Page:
After the incredibly awesome uniting-family moment that Sunday night (which I’ll try to write about later), we made it to the mini-van and did not attempt a car seat.  Ben rode contentedly in my lap. On Tuesday, we took him to the doctor and he sat in my lap, but I slipped one bit of the belt over one of his feet – just to get him thinking about it. He knew what I was up to and hollered most of the way there, though a lollipop seemed to curb his enthusiasm for volume.  I did the same thing on the drive home, but the hollering only lasted for a few minutes.  Sooner than we expected, he was distracted by the traffic and trees zooming by and Amy and I rejoiced in pantomime over his progress.

The next day I brought the car seat into the house, and with it introduced the mind-melding elixir know as the DVD player. Baby Einstein brought the mojo, and by Thursday he was asking to be strapped in the car seat so he could get his 30 minute fix for the day! In the interest of full disclosure we do have a 60 inch wide-screen TV (it was a gift). Smaller screens may not have the same rate of hypnosis. Side effects very.

Drum roll please… by Friday, in less than one week, Ben rode to the doctor in the mini-van, happily strapped in to the 5 point harness!! It really did seem like a miracle.  And I would be remiss if I did not brag about our recent trip to visit Amy’s mom in Tuscaloosa (roll tide).  That’s 4 hours of harness each way, and with only one meltdown to speak of, I’d say Benjamin has already come a long way in more ways than one.

Thanks for scrolling by.  I think for the next milestone I’ll try to list all the English words he’s learned in the first 5 weeks.  It’s incredible!  See ya later.

It’s A Boy!

December 16th, 2009

Well, we knew it would be, but it’s still fun to say.

On November 21st, 2009 I flew to Ethiopia with my father, Tom Goodgame.  He slept or watched Julie and Julia with the new ear buds I got him while I wrote in my journal and read What is the What by Dave Eggers or listened to Don Miller’s new book, A Million Miles in a Thousand Days.  After 20 hours of travel, we landed in Addis Ababa, found our guide (it was like a scavenger hunt) and wound our way through dusty streets to The Guest House.

Just inside, were greeted by other adopting families, most of whom had been there for a few days already.   Our bags were heavy laden with the maximum allowable weight of baby wipes (for the orphanage), so we were thankful for the porters who carried them up the four flights of stairs to our suite.

The next day was Monday.  Adopting parents call it “meetcha day” because it’s the day we first meet our new kids.  The following day is “gotcha day,” because then we’ve got them for good.  Wednesday we made everything official at the US Embassy in Addis Ababa, Thursday we hung out, played with ballons, and and got to know the kids a little more (for us, that was Thanksgiving day, made more potent than usual), and then Friday we left Addis for a gas-up in Rome and then it was on to D.C. and the good old U.S. of A.  That return trip with my dad and Ben was maybe the most difficult 30 hours of my life so far, but I’ll be telling the stories for as long as I live.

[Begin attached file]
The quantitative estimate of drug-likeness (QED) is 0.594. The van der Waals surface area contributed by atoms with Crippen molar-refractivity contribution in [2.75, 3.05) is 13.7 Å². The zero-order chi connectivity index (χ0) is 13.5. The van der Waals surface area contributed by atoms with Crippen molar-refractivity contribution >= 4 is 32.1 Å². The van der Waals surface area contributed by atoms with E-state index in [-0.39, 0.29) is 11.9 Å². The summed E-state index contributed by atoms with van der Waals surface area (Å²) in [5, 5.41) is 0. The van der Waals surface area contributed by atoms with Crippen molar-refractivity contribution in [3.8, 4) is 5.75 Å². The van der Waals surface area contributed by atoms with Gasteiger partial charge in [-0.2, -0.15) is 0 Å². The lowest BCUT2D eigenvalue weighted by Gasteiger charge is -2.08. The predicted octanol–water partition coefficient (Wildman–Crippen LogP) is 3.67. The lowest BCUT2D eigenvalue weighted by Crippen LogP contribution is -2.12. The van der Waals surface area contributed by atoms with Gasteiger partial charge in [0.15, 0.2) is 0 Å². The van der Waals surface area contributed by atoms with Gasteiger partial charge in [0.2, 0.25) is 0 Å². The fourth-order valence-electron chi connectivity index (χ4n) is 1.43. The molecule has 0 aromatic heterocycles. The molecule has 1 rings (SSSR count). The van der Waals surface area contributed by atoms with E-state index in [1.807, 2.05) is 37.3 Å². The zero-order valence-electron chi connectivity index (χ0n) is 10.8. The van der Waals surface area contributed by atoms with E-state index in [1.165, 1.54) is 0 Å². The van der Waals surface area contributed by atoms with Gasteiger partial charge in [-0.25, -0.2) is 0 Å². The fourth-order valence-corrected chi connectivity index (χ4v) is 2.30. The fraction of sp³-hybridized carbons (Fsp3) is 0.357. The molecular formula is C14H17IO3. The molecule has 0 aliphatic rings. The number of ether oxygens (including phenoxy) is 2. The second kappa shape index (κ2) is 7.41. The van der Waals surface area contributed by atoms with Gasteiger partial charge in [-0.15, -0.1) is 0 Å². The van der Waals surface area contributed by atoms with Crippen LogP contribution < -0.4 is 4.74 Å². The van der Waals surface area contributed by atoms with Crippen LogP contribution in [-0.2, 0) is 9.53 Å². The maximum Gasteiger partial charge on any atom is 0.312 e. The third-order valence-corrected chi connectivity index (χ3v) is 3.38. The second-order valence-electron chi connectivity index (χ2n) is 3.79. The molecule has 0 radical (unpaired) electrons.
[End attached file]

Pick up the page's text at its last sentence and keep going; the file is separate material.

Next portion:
My son is Benjamin Tesfahun Goodgame.  He is about 2 and a half, and he is adjusting incredibly well.  That is to say, it has been really, really hard – but not near as hard as it could be. Ben is an amazing kid, but what kid isn’t, really? We are just so thankful to have him.

The last time I took a trip to Africa, I chronicled the events in a blog as I remembered them happening.  This time around, I’m just going to try to write something new every few days or so – either about what is happening now or stories I remember from the trip.  The daily happenings are plentiful enough, with one toddler getting used to a whole new planet, two older kids getting used to a new little brother, and a married couple steering blindly through the night on a song and a prayer.

Why I Play in Churches

November 18th, 2009

When I moved to Nashville, I played clubs and bars.  I didn’t have any songs about Jesus, and I opened for bands like Sister Hazel and Lisa Loeb.  When I met Mitch Dane (the producer of Arkadelphia, and now a dear friend), he suggested I play in churches.  Honestly, I was 23, and the thought had never occurred to me.  I didn’t know anyone who played music in churches, and images of the Gaither Vocal Band danced in my head and I thought he was crazy.  But I got one church gig, and then another, and soon I found myself touring the country opening for Andrew Peterson (now a dear friend and creative cohort) and then Caedmon’s Call, who then invited  me into their creative process as a songwriter.

Along the way I wrote some Jesus songs of my own, and I developed a deep love and passion for for the church.  I saw how God was using my gifts for his glory in a unique way, and that has helped shape my mission.   Now I play  mostly in churches with a mix of songs that hope to reflect a broad and true picture of life. Folk and roots music has always revealed truth through singing stories.  And these days I think of myself as a folk singer for the church.  Even the kids music that I write has a folky flare, but they don’t seem to mind… everybody knows that kids love stories.

If God were not invisible, I might play anywhere.  But I almost always
sing at least a few songs about Jesus in my set, and that can make un-churched (or over-churched) people nervous, with his personal claim on truth, and with God being invisible and all.  Then again, if we could see him,  it might
make us all jump in our jammies and hide under the covers.